Rabbits communicate mainly through their body language. However, they can also use some vocals cues or sounds to pass messages their handlers, other rabbits or pets. One such way is clicking, purring or teeth chattering.
Rabbit purring is a continuous vibratory sound that resembles that of a cat purring. However, unlike cats that use their throat, bunnies make this sound by gently rubbing their teeth against each other hence the use of the term chattering or clicking.
Why does it happen - reasons
Differentiating between purring and teeth grinding is very essential in trying to decode the message your furry critter is trying to pass to you. Both the two involves teeth rubbing.
Normally, while chattering, these pets make quick, soft teeth chattering sound while tooth grinding is louder and slower. Here is what this vocal cue may imply.
Purring or gentle chattering often indicates contentment and trust. It often happens when you cuddle or stroke your bunny. This pet is trying to tell ‘I am happy’, I am contented', or ‘ I trust you’.
Since it is a very soft sound, you may not hear it unless you are close to your bunny such as when you want to kiss or snuggle his or her face. You may also notice whiskers and jaws moving slowly as your furry friend clicks his or her teeth softly.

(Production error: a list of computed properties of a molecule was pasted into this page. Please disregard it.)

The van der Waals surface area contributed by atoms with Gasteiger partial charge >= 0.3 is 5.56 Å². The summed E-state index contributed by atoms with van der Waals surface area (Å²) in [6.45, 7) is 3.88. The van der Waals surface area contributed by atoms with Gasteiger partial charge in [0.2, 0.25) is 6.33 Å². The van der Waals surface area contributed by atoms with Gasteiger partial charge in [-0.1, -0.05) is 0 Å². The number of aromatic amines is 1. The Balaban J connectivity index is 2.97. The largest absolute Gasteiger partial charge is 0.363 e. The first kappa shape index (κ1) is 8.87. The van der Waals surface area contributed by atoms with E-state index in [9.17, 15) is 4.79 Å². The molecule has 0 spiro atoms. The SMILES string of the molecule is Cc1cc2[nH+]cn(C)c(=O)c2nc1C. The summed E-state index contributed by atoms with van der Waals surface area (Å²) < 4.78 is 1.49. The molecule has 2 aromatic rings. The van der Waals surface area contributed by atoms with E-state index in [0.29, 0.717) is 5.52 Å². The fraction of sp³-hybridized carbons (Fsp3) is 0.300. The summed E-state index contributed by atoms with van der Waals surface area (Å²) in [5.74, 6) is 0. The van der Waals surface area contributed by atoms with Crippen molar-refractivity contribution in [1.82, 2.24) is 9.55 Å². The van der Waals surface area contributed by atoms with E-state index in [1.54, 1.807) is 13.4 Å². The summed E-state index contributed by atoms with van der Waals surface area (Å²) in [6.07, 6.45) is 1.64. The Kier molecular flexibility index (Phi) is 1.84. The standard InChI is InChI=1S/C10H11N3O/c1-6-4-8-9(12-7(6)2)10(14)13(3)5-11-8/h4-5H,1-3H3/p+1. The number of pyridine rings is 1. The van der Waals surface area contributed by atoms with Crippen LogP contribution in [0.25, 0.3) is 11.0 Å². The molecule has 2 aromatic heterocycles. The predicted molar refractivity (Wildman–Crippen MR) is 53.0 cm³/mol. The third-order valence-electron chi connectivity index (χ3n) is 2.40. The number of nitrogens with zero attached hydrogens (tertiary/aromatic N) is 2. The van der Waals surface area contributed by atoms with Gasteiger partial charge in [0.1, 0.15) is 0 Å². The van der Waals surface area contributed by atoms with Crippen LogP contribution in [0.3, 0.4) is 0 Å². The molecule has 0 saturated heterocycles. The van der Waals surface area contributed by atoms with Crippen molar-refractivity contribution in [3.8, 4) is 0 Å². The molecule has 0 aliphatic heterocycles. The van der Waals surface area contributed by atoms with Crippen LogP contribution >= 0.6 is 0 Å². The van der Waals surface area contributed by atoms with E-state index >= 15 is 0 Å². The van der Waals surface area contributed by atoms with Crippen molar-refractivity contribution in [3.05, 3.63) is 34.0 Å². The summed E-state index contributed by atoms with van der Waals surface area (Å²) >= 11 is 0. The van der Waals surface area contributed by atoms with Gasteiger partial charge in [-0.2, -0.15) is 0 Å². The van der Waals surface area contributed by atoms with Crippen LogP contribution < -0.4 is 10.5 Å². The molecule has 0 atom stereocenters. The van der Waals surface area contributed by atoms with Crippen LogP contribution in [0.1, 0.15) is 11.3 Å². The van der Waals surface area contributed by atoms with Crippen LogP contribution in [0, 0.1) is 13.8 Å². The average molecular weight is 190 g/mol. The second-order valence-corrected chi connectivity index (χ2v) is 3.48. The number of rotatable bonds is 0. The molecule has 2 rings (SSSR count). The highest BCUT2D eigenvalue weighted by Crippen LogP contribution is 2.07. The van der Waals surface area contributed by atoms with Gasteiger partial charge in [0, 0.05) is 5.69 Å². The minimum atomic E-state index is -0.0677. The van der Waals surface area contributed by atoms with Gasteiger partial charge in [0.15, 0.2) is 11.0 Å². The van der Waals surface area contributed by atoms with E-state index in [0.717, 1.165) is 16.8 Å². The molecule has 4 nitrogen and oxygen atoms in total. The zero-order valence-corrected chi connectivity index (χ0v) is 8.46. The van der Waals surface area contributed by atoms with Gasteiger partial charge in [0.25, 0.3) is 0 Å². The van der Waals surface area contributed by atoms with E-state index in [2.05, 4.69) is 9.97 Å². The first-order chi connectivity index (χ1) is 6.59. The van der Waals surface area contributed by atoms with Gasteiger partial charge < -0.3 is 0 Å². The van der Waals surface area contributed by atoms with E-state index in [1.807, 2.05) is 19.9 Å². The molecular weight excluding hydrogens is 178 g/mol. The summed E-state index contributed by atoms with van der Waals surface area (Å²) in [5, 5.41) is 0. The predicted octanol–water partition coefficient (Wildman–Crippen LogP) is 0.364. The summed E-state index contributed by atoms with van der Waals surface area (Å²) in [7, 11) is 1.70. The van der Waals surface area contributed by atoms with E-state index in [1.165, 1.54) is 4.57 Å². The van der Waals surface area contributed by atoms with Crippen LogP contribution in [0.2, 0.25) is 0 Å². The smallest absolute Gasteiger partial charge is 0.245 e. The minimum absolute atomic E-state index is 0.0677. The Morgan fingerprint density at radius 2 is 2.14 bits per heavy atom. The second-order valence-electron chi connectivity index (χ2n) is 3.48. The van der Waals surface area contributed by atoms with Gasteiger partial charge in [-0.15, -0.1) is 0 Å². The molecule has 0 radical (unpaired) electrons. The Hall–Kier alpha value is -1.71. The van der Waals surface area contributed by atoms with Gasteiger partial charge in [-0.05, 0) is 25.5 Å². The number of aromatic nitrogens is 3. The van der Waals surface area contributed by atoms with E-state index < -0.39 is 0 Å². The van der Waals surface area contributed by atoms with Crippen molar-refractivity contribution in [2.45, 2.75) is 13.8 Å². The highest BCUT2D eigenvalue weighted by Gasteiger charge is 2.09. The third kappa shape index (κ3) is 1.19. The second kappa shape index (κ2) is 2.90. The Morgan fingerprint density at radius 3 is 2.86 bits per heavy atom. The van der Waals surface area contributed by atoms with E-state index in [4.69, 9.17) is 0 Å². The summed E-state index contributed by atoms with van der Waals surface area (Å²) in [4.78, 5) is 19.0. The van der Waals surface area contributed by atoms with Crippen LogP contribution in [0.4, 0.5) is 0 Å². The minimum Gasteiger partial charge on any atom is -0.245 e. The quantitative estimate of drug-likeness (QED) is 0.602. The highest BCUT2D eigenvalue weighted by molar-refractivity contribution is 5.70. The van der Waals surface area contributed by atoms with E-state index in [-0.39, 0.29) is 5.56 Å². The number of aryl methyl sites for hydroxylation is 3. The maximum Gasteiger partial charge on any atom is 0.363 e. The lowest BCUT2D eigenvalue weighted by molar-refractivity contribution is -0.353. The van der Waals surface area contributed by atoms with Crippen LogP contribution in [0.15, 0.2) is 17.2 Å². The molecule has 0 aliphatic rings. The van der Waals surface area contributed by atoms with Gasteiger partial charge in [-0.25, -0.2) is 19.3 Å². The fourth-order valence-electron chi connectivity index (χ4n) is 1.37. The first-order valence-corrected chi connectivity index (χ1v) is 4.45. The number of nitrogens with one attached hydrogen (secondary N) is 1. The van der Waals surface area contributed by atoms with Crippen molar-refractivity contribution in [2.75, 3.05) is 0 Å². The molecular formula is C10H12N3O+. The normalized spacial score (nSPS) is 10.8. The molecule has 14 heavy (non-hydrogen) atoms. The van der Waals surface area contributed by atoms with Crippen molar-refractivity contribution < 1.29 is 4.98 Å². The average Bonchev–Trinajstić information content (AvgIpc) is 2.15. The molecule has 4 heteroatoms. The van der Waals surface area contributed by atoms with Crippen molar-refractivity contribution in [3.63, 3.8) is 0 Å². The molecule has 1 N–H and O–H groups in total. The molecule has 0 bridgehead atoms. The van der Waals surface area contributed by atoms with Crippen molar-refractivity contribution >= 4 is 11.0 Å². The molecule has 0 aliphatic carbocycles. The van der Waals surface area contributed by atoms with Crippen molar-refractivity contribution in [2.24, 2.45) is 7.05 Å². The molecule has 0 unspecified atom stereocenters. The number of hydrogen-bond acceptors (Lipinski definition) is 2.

Do not forget that rabbits also twitch their nose and some movements might be normal twitching behavior.
They are comfortable and relaxed
Besides contentment, it may also happen “when they are completely relaxed and comfortable with their environment.”  These animals often get relaxed when they trust their environment. They are trying to tell you, ‘I trust you’.
Could I be confusing it with teeth grinding?
Since teeth grinding and purring may closely resemble each other with the only difference being loudness and speed, consider other observable concurrent behaviors.
For instance, hunched postures, not eating, aggression and teeth grinding may indicate pain while if your pet is lying down with its feet stretch out relaxingly, then this sound should be interpreted to mean your bunny is happy or contented.
Correct bunny sound or body language interpretation needs not only to consider the sound or gesture but also the context under which it happens. This will ensure you do not wrongly interpret any of these means of communication or sending messages to you.